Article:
White-collar criminals are, by definition, very professional-looking. Guys like Tim Durham and Marcus Schrenker were flashy, which isn’t that unusual. Ponzi schemes are the most common white-collar crime. Sometimes the victim has no documentation, so we do some undercover work. We’ll pose as a relative and wear a wire the next time they visit the offender’s office. We’ll set up fake e-mail accounts and P.O. boxes. There was a time when we would use a fake Social Security number and a fake driver’s license. Most criminals don’t even ask for that stuff now. The surprising thing is that they have become less cautious as the scrutiny has become harsher.
Several years ago, we had an individual who was a thorn in the side of the division. He was a licensed investment agent, but we knew he was crooked. He was fired from his firm for diversion of client funds—stealing—but he wasn’t prosecuted because the firm paid the restitution. Then, in 2004, he was caught selling unregistered securities. While that case was pending and he was out on bail, we received a phone call from someone who said the offender was trying to sell them an investment. I sent an undercover agent to meet with the offender. He went through his pitch, and she said she didn’t have the kind of money he was looking for, but she had an uncle who might be interested. So we set up a second meeting at a Carmel restaurant with an undercover Indiana State Police officer. A check was exchanged, and he was arrested.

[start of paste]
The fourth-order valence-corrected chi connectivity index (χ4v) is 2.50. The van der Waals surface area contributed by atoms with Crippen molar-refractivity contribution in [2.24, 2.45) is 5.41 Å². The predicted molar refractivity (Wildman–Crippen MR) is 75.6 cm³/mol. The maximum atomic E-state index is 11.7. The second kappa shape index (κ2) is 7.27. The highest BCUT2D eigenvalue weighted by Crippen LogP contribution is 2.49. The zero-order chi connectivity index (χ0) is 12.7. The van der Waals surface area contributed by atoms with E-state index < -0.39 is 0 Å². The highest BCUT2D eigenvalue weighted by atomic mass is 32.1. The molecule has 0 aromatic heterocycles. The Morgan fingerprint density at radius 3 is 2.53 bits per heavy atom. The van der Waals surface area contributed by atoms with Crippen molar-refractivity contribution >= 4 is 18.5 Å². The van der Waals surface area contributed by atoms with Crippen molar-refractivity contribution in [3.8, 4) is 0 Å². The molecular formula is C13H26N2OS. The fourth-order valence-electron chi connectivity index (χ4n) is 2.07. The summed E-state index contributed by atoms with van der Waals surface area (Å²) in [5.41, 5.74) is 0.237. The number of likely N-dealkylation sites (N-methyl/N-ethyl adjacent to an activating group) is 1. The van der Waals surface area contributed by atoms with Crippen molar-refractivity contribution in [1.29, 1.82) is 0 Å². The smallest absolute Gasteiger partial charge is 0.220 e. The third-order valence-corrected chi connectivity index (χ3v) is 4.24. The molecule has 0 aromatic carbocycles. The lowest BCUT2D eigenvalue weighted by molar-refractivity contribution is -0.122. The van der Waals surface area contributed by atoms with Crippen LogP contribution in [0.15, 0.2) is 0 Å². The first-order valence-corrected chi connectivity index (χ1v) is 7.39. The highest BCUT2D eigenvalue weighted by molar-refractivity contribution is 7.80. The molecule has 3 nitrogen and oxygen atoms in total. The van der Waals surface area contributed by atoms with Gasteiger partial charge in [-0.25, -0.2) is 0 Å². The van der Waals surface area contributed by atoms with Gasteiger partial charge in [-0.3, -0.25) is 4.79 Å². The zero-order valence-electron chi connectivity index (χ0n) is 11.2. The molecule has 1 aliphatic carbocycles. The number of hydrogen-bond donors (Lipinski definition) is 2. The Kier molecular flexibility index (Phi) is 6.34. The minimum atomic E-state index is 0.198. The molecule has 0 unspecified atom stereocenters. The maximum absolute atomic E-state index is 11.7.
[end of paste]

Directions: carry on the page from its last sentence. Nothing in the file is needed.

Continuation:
Usually, we just follow the trail of money. Offenders will open 15 bank accounts and keep the money moving from one to the next. Eventually, it always comes out of one of those accounts into a mortgage, or a car, or a boat. We have a case right now where the guy bought an island. But most of them don’t leave the country when things are closing in on them. They just sit there waiting to be arrested. I always scratch my head wondering, “What was their end game?”
—As told to Daniel S. Comiskey
The Undercover Files continue here.
This article appeared in the March 2013 issue.